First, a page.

Attitudes to menopause
What does menopause mean to you? Is it a normal life event? An illness? Something to get through? Natural part of an ageing process? A medical condition?
How we perceive our experience of the menopause actually matters and can impact on our overall experience. Research suggests that our attitude to menopause is often related to what we actually feel, physically and psychologically. For example, it is experienced differently across cultures. So it seems that women in general are having less problems with the menopause beyond the western world and there are a number of explanations for this relating to climate, life-style, diet and cultural taboos.
What is menopause?
Menopause is now talked about more than ever before, thanks to media attention, with many celebrities on board with the conversation, and more information in the public domain. However, there are still myths out there and confusion about symptoms and available treatment.
Basically, menopause means the last menstrual period. Natural menopause takes place when the ovaries stop producing oestrogen and progesterone, our female hormones, any time from 45 onwards although the average age is 51. Then there’s the women who experience ‘early menopause’ which is associated with damage or removal of the ovaries due to surgery or chemotherapy.
There are two stages of menopause: peri-menopause is the stage from first experiencing symptoms to post-menopause, which is the stage following the last period.
Symptoms vary between individuals and depending on whether you’re at peri or post-menopausal stage. It’s a time most commonly associated with physical symptoms, including hot flushes, insomnia, night sweats, palpitations and joint pain as well as uro-genital symptom such as urine infections, vaginal dryness and diminished libido commonly associated with the post stage.
Although much of the attention relates to the physical symptoms, it’s important to understand the psychological impact of menopause. Feelings of anxiety, mood swings, irritability, low self-esteem and depression…? You’re not alone. Whilst hormonal changes are thought to be responsible for some of these, we know menopause doesn’t take place in isolation and social context is important. It often comes at a time of life change, family change. Those with children may be experiencing empty nest syndrome. Many now too are at the time in their life when they will be carers for an adult parent. This at the same time as working longer. Often referred to as ‘Women in the Middle’.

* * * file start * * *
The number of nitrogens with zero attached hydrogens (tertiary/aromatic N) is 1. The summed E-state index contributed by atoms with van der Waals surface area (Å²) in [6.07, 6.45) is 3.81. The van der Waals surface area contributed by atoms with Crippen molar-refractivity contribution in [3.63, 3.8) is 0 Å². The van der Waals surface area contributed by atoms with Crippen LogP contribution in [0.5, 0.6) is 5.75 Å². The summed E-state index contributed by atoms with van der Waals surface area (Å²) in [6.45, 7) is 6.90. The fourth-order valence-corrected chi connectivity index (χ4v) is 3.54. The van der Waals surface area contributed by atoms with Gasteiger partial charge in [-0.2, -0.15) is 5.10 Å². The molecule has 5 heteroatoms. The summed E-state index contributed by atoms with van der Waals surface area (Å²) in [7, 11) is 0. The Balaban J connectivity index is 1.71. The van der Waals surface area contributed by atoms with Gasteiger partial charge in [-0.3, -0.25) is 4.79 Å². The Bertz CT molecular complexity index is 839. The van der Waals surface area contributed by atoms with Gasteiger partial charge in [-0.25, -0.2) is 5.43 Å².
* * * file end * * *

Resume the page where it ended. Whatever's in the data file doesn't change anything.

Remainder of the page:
Tips and strategies
It’s important to be prepared for ageing generally but specifically for the changes around the transition to menopause and after. Making changes to your lifestyle by taking responsibility for your health should start now. Keeping active and managing weight are associated with better health outcomes related to cancer and chronic diseases such as diabetes, cardiovascular disease, osteoporosis and dementia. Also, reaching out for support and advice for symptom management, including whether or not to take HRT.
Managing stress and anxiety
We’ve already talked about the impact of menopause on emotions which can be more difficult to manage than physical symptoms. Most self-management techniques start with lifestyle changes and an acceptance of the menopause process. It can be a time of confusion when we are struggling with a new identity. Self-compassion is important. Be kind to yourself and treat yourself as you would treat someone you care about. Learn to care about yourself.
Serenity and Power
And finally, acceptance??
This is a time to begin
Your life. It could be new.
The sheer not fitting in
With the old who envy you
And the young who want to win,
Not knowing false from true,
Means you have liberty
Denied to their extremes
At last now you can be
What the old cannot recall
And the young long for in dreams,
Yet still include them all.
‘Accepted’ Elizabeth Jennings Collected Poems
Dr Gill Smith 30.5.22